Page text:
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The Suffolk Punch ? that sturdy, compact draft horse of noble ancestry ? was, until mechanisation, the powerhouse of the East Anglian farming community. In The Horse in the Furrow (1960), renowned social historian George Ewart Evans explores this potent symbol of a bygone era, and the complex network ? farmer, horseman, groom, smith, harness-maker and tailor ? which surrounded it. Evans charts a fascinating course, demonstrating the connectedness of husbandry, custom and dialect, and arguing for an organic, inclusive study of these aspects of rural life. In particular, the section on folklore sheds light on some of the most obscure practices, with the Punch standing proudly at its centre. With beautiful illustrations by Charles Tunnicliffe, The Horse in the Furrow is an engaging and subtle portrait of an animal at the heart of its community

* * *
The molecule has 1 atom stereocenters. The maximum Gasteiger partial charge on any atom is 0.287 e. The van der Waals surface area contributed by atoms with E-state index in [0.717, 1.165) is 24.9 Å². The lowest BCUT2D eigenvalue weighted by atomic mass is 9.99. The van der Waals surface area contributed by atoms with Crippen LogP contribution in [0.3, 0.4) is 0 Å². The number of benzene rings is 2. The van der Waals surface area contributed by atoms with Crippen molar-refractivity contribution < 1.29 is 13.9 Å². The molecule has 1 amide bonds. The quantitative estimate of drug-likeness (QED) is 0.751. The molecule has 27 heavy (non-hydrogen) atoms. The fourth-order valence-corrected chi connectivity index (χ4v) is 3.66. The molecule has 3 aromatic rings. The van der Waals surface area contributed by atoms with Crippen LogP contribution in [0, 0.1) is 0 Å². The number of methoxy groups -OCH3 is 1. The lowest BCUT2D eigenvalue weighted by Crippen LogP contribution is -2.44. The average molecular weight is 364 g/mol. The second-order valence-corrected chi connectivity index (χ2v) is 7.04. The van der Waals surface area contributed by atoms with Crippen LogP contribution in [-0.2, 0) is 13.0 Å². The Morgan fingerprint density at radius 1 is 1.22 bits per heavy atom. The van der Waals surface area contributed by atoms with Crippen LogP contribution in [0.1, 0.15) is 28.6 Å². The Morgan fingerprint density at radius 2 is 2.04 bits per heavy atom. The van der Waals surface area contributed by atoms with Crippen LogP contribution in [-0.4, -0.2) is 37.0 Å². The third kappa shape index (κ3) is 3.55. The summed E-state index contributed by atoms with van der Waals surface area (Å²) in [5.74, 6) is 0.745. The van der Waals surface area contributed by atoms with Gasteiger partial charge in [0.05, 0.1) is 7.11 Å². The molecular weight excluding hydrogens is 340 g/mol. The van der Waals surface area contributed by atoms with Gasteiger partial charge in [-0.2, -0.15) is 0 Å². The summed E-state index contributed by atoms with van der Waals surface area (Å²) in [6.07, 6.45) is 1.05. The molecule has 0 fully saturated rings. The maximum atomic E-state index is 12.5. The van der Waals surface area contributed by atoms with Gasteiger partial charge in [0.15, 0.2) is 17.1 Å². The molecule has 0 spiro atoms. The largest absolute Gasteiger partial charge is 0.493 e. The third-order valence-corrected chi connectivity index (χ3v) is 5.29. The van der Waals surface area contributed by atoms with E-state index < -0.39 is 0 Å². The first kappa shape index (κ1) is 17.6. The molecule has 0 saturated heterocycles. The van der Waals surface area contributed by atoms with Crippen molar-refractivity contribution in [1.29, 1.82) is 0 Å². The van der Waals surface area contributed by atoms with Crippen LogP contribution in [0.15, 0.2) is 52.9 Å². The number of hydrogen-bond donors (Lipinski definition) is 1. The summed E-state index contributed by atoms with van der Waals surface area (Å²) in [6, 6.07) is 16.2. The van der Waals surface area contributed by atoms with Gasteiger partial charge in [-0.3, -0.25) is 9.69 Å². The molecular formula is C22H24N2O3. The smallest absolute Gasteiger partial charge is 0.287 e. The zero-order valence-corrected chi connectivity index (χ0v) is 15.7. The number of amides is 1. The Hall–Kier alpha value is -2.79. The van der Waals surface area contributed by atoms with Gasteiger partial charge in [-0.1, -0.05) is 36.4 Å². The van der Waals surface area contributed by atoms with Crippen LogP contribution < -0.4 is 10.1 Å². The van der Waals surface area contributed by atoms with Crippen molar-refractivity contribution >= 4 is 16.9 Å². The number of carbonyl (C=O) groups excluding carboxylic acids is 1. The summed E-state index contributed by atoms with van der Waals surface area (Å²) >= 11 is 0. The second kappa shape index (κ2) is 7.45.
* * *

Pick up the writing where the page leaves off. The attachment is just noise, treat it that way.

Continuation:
Born in the mining town of Abercynon, South Wales, George Ewart Evans (1909-88) was a pioneering oral historian. In 1948 he settled with his family in Blaxhall, Suffolk, and through conversing with his neighbours he developed an interest in their dialect and the aspects of rural life which they described. Many were agricultural labourers, born before the turn of the century, who had worked on farms before the arrival of mechanisation. With the assistance of a tape recorder he collected oral evidence of the dialect, rural customs, traditions and folklore throughout East Anglia, and this work, reinforced by documental research, provided the background for his renowned East Anglian books.